According to one or more aspects of the present invention, a circuit is disclosed that is configured to maintain a substantially constant voltage at a drain of a memory cell. The voltage is maintained by compensating for parasitics within a bitline decoding path. The circuit includes a current compensating feedback component that facilitates adjustments to the drain voltage Vd by adjusting a DATAB voltage on the bitline decoding path as a function of a current Icore flowing through the bitline decoding path, where the current flowing through the bitline decoding path results in a voltage drop across the bitline parasitics which reduces the drain voltage. Adjusting the DATAB voltage compensates for the voltage drop across the bitline parasitics to thereby maintain the drain voltage Vd at a substantially constant level.

According to one or more other aspects of the present invention, a circuit is disclosed that is configured to maintain a substantially constant voltage at a protection node adjacent to a drain of a memory cell to mitigate leakage currents from arising between the drain and the protection node. The voltage is maintained by compensating for parasitics within a preamplifier path. The circuit includes a current compensating feedback component that facilitates adjustments to the protection node voltage Vp by adjusting a PRE voltage on the preamplifier path as a function of a current Ip flowing through the preamplifier path, where the current flowing through the preamplifier path results in a voltage drop across the preamplifier parasitics which reduces the protection node voltage. Adjusting the PRE voltage compensates for the voltage drop across the preamplifier parasitics to thereby maintain the protection node voltage Vp at a substantially constant level.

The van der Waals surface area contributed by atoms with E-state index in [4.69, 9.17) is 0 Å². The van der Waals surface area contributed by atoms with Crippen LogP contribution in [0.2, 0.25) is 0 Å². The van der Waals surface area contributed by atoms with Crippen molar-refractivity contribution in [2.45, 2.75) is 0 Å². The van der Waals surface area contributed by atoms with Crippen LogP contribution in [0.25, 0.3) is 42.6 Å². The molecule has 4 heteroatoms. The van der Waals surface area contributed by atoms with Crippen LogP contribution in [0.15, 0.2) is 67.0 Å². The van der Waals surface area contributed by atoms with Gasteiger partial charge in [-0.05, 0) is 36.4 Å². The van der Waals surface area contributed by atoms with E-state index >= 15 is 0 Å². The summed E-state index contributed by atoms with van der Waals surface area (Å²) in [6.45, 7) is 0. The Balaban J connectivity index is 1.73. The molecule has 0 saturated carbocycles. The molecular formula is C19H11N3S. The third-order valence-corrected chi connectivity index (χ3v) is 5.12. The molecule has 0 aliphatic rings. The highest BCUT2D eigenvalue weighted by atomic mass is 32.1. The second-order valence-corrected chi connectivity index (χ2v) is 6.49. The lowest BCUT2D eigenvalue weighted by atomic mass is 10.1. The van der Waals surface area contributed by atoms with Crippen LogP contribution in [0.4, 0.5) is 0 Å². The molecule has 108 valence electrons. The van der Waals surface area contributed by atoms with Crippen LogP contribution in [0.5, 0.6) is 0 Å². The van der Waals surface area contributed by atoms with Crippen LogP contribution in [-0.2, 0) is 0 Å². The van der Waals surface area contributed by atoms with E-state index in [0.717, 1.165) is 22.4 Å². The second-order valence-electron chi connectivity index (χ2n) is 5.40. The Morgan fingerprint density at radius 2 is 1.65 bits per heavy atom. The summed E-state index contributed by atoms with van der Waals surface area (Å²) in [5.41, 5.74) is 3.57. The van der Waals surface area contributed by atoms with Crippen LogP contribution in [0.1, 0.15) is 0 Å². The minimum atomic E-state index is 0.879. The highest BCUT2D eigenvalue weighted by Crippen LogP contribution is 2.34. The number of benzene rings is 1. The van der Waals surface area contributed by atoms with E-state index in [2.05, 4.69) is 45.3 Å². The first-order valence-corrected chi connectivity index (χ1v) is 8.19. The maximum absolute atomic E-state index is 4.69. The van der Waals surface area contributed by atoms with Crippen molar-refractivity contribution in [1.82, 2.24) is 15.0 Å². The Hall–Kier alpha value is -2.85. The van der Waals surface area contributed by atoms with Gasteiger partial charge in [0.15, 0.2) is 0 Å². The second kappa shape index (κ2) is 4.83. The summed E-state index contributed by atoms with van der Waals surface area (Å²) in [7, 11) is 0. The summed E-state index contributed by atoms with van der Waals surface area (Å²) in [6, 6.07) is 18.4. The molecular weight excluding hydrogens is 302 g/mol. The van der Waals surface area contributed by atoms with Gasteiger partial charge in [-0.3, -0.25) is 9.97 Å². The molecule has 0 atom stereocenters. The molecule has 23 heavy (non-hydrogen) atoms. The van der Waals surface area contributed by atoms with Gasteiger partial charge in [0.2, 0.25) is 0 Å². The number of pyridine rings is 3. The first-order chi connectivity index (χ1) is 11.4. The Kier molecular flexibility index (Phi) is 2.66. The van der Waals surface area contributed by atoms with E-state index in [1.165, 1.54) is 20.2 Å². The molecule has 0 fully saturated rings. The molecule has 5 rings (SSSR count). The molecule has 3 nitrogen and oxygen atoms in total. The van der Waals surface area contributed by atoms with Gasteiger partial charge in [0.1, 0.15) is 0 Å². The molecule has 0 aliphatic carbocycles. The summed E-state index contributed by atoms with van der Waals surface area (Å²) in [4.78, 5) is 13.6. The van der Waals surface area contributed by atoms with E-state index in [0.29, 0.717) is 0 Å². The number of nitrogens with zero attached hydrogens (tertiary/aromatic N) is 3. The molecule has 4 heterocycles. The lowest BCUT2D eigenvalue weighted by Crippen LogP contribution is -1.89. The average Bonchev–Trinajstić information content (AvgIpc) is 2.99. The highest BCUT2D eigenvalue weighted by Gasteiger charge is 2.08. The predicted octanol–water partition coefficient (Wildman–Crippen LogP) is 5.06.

To the accomplishment of the foregoing and related ends, the following description and annexed drawings set forth in detail certain illustrative aspects and implementations of the invention. These are indicative of but a few of the various ways in which one or more aspects of the present invention may be employed. Other aspects, advantages and novel features of the invention will become apparent from the following detailed description of the invention when considered in conjunction with the annexed drawings.

BRIEF DESCRIPTION OF THE DRAWINGS

FIG. 1 is a top view of at least a portion of a memory array.

FIG. 2 is a cross-sectional isometric illustration of a portion of a memory array, such as that taken along line 22 of FIG. 1.

FIG. 3 is a cross sectional illustration of a dual bit memory cell.

FIG. 4 is a graph illustrating a situation where dual bits can be programmed to four different levels.